Thinking aloud, it seems to me that any work which requires words in order to establish its identity and existence is not functioning as visual art. Many contemporary commentators on the visual arts confirm by their choices and their concerns that they are not visually aware, or at least not primarily visual in their perceptions. Many of them seem never to have experienced the sensual joy and intriguing metaphors and paradoxes which can be perceived through the medium of vision.
You and I, we should keep ourselves firmly with in parameters of the strictly plastic visual arts. We should find new and pertinent ways of expressing the old and eternal concerns of the human condition through painting and sculpture. There’s nothing else worth doing in our chosen field.
The other arts - musical, literary, film, or whatever - also aspire to these objectives, but each in their own way. Whenever another discipline comes up with something relevant, some aspect of the truth, I applaud it. How they achieve it is their own business; and ours is ours. Only the truth is shared.

But we are now in a position where it’s possible for an art critic, in the course of a two-page article about an artist, to commend him for having produced a work which, in the critic’s words, is described as being “nearly not art at all.”

What on earth can that mean? What could possibly be its significance? Why should we be made aware of it?

It’s completely fatuous, and it avoids all the issues, which, when you attempt to tackle them honestly, involve all sorts of risks. Some of these artists seem to me to be paralysed like a rabbit caught in the beam of headlights at night. Terrified of risk, terrified of exposing themselves, they can only produce an art which has been emasculated.

In the area of crafts, I am tired of hearing people say that we no longer have craftsmen that can measure up to those in times past. It is simply not true. There is a massive amount of talent, skill and commitment available in our time. Demand for it is growing steadily. As with the visual arts, the public needs the opportunity of choice and the freedom to make it. As with the visual arts, there’s a cacophony of support in the media for indifferent work. At the same time, there’s a growing demand for fine workmanship, and intelligent and educated embellishment, especially in architecture. We are nearly done with pure engineering as a style. Form very seldom really follows function, anyway. Style always intervenes.

The buildings of City and Guilds are charming, individual and redolent of the creative activities that have been taking place in them for a very long time. You can not recreate this sort of ambience; and it is a valuable asset for all sorts of reasons. I would like to see the bohemian character of the school spread out further in to its immediate area. This character I am sure will be welcomed by those who live round about. For instance, if the painting school took their easels in to Cleaver Square from time to time and painted from nature it would be a very fine thing. The stone carvers could carve on appointed days in the square, demonstrating their craft to those with an interest. A very high proportion of the population is fascinated by these sorts of skills and endeavours, and they are ready to be engaged by them. The more the public is engaged, the easier it is for an artist to find a useful role in society.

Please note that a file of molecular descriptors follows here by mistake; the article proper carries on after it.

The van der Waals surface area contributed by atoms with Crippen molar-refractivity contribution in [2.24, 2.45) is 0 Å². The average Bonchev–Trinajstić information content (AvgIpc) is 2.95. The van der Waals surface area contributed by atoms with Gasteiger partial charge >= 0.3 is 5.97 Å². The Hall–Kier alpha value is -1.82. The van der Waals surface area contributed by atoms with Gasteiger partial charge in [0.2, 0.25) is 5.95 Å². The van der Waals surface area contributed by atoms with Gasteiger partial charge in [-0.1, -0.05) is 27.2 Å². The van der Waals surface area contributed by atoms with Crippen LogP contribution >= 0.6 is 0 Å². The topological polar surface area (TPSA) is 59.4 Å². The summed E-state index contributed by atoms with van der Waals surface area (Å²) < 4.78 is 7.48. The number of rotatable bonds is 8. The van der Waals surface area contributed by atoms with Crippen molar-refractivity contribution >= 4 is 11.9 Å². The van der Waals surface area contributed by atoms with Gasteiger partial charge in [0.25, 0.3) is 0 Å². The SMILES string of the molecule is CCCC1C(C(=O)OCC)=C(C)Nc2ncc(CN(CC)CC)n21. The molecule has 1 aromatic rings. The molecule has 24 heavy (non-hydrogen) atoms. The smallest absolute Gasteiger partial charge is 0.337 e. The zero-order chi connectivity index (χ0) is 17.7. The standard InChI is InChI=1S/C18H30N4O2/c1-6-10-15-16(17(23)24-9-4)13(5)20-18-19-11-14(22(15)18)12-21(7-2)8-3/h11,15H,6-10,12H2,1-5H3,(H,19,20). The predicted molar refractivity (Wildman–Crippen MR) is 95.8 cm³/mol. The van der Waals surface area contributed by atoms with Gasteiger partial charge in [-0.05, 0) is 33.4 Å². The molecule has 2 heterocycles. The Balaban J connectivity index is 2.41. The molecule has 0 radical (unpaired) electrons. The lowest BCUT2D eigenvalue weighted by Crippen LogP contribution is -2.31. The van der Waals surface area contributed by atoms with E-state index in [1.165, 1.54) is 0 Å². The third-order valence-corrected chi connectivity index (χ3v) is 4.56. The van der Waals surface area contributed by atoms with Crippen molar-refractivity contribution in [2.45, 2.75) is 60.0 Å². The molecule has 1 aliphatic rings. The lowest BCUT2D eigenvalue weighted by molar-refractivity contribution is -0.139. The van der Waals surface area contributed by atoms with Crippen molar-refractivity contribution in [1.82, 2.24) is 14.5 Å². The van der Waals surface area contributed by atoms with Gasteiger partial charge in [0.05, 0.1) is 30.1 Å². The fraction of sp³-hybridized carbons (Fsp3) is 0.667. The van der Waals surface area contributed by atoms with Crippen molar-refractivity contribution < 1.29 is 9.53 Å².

In Paris the Ecole Des Beaux Arts understands this perfectly. The presence of the students on the Left Bank is very much in evidence. When I last had an exhibition there, for example, they had an extraordinary and very amusing band which played, with great good humour, lugubrious musical instruments outside each gallery in turn. A degree of direct integration with the public breaks down the barriers of suspicion and has a great potential to create opportunities for work.
City and Guilds should continue to take major initiatives in arranging to work with and for architects and designers, taking even more advantage of the student years for the production of comparatively low cost carving and thus creating future demand. There are endless opportunities for these types of strategy, and it is important to be pro-active in life.

And whatever the current causes for concern, the human spirit is a vigorous and independent beast. It has a way of overcoming difficulties. It won’t put up with nonsense indefinitely.

In bars in New York in the 1960s you would frequently see a sign which read:


Gerald Laing, June 2007